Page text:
However, whereas Robbie plays her part to a tee, Smith actually elevates his, and this is where one of Suicide Squad‘s main problems begin. It’s impossible to make every character interesting when there are ten of them to introduce at the same time. It’s also impossible to make the audience concerned for characters who we are told at the very beginning are disposable. As with the two Snyder/DC films before it, Suicide Squad doesn’t seem to understand that in order to create tension in its big, epic battles, the audience needs to care about its characters. Deadshot’s origin story and Smith’s portrayal of him make him a sympathetic character whom we are genuinely invested in, even when the script itself ruins his story. Similarly, Jay Hernandez’s repentant Diablo comes off as perhaps the second closest thing the film has to an actual good guy. Viola Davis is excellent as a cold, manipulative Amanda Waller, however, given how this character conducts herself, why should we care if she lives or dies? Meanwhile few other characters are given enough screen time to make us invest in their survival (I’d actually argue that the brief origin of Killer Croc makes him more victim than villain, however we see almost nothing of him and he says “bruh”… so he’s obviously a douche.)

Margot Robbie's Harley Quinn
Margot Robbie’s Harley Quinn: The reason you’re going to go see ‘Suicide Squad.’
(Image: Warner Bros. Pictures)

And then there’s Harley Quinn.

Harley, from the comics and the cartoons, is a fascinating character with an origin that, in a time of rising awareness of mental and emotional abuse, feels vital and relevant. Her manipulation from clinical psychologist to clinical psychopath is about as interesting a dichotomy as any offered in comics, up there with Magneto’s transformation from Holocaust survivor to genocidal villain. While Robbie plays Harley very well, this Harley, the one of Suicide Squad, is not the Harley Quinn we know from the comics and the cartoons, which is okay. Yet the film tries to make her into this character. She dances around. She acts as she pleases. She talks like a 1940’s moll. She’s seduced and manipulated by the Joker. Yet where the Harley we know is complex, this one is simple. She’s crazy. She’s hot. That’s it. Granted, this is Harley’s first appearance in the DCEU so there’s still time for her to develop. At this point though, if she weren’t hot, no one would care about her. Suicide Squad trades as much on the established fan love for Harley Quinn as it does on that of the Joker. …Which now brings us, to Harley’s Puddin’.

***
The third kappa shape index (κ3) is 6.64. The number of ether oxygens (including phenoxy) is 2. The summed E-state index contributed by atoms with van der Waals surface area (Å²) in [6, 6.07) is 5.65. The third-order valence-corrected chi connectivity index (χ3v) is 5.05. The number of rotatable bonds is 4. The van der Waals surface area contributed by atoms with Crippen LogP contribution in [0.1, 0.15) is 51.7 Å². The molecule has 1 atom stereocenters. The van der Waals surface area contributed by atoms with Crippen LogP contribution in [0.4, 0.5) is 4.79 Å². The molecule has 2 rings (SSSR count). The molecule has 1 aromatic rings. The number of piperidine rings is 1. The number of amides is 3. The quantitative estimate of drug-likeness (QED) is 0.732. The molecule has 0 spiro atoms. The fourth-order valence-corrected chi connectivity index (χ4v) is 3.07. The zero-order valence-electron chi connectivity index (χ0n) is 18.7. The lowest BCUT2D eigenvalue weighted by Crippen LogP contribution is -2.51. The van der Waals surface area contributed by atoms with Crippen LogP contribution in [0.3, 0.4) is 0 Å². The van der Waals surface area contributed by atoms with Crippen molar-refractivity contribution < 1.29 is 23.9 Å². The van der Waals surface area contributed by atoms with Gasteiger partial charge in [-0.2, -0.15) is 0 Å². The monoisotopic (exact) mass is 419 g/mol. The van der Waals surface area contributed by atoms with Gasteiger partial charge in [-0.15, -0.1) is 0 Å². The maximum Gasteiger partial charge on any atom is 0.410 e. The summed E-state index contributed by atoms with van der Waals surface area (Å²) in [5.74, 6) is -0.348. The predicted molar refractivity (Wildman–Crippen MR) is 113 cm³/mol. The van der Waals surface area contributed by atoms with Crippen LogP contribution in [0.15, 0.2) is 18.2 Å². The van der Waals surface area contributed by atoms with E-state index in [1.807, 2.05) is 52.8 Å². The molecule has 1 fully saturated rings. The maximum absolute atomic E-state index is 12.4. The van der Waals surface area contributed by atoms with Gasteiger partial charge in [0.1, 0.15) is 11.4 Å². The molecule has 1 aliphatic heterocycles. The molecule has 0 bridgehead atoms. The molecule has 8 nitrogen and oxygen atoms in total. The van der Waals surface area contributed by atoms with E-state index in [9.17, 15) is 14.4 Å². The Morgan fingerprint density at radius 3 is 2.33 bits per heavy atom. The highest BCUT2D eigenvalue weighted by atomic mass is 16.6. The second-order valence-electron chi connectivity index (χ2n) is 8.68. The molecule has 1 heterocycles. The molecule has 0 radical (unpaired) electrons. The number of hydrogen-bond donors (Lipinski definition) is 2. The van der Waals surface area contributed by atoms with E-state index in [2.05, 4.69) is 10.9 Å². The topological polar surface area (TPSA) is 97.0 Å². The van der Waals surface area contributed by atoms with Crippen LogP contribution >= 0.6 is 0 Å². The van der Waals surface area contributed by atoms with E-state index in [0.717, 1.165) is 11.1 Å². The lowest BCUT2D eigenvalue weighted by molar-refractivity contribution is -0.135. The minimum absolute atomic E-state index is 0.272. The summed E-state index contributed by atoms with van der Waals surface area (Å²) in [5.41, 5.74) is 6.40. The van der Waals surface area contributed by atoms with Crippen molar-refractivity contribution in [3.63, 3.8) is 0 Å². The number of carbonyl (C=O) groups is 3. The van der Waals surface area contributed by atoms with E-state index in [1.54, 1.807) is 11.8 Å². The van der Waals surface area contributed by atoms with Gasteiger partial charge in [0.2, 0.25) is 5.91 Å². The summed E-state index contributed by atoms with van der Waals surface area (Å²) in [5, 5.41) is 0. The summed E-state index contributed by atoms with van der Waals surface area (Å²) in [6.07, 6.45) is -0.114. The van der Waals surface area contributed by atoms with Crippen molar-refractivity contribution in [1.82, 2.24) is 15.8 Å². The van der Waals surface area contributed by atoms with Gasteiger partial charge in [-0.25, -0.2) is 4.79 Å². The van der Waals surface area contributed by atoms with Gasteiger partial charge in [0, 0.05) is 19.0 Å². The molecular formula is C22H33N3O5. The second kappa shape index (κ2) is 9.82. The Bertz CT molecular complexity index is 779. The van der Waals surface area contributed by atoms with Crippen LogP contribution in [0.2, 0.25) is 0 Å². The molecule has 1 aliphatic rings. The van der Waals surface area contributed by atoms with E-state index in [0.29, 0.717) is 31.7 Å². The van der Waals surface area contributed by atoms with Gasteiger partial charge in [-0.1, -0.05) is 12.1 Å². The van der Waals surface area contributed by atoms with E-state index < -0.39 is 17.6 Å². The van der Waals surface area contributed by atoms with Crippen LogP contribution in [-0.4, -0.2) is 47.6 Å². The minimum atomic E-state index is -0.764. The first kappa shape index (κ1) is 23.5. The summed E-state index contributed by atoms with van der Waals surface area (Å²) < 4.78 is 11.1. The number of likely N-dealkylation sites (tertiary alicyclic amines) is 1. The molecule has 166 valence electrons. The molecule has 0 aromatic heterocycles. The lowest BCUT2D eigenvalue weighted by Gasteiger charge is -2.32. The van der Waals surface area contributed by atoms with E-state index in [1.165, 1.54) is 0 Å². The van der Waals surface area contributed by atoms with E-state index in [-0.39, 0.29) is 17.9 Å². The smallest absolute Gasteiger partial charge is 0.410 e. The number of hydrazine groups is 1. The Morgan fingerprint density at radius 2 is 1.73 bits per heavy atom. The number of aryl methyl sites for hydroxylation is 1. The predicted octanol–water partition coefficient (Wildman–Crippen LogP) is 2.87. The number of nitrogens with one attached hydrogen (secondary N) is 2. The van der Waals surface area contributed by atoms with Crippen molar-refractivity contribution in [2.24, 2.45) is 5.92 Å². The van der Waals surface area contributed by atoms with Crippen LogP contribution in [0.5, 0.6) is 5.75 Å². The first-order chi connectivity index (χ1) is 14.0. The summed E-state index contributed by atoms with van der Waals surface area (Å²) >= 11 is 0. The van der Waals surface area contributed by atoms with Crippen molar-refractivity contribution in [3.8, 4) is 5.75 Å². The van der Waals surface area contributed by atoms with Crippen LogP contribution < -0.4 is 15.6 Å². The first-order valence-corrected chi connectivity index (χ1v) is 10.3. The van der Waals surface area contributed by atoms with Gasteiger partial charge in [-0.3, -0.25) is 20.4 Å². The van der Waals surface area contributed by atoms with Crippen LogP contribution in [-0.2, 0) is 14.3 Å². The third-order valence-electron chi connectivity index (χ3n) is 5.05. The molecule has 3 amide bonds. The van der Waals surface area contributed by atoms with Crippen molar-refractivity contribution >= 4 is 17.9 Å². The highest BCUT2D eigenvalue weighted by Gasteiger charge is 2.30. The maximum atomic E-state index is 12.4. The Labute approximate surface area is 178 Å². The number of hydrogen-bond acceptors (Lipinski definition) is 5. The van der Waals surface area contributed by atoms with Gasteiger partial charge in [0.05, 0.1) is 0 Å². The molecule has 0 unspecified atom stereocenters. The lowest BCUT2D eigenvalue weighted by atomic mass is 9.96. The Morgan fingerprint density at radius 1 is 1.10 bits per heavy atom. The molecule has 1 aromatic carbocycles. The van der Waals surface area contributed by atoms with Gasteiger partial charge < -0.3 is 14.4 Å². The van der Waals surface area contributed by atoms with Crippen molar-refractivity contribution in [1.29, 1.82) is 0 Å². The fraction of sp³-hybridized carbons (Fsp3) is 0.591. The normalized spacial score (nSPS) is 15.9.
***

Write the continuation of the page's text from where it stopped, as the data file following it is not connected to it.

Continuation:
There is no reason for the Joker to be in this movie. In fact, Suicide Squad would be better if he weren’t in the movie, at least not nearly as much as he is. Joker has the same amount of screen time as Wonder Woman in BvS (and Spider-Man in Civil War although Spidey was awesome), and his scenes are just as detached. It’s of course foolish to expect this Joker to be anything even approaching Heath Leger’s brilliance, or for this character to resemble that of Nolan’s Dark Knight Trilogy in any way other than voice, but Jared Leto’s Joker is basically… nothing. Remove the name, the white make-up and the green hair and he’s a standard movie psycho. Now, as with Harley, this is his first appearance so there’s still time to develop an actual character, but his scenes are an unnecessary distraction in a film that is already too stuffed and too rushed. He’s there more to sell tickets than to create a compelling narrative. Director David Ayers would have served both the film and the character better if he’d used Joker as an off-screen presence. He should be treated like the shark from Jaws  we know he’s there, waiting, moving in the background, but we don’t see him. Until we do. Instead, we have an underwhelming shadow of the character that, like so many others from the DCEU, has a cool surface with nothing underneath.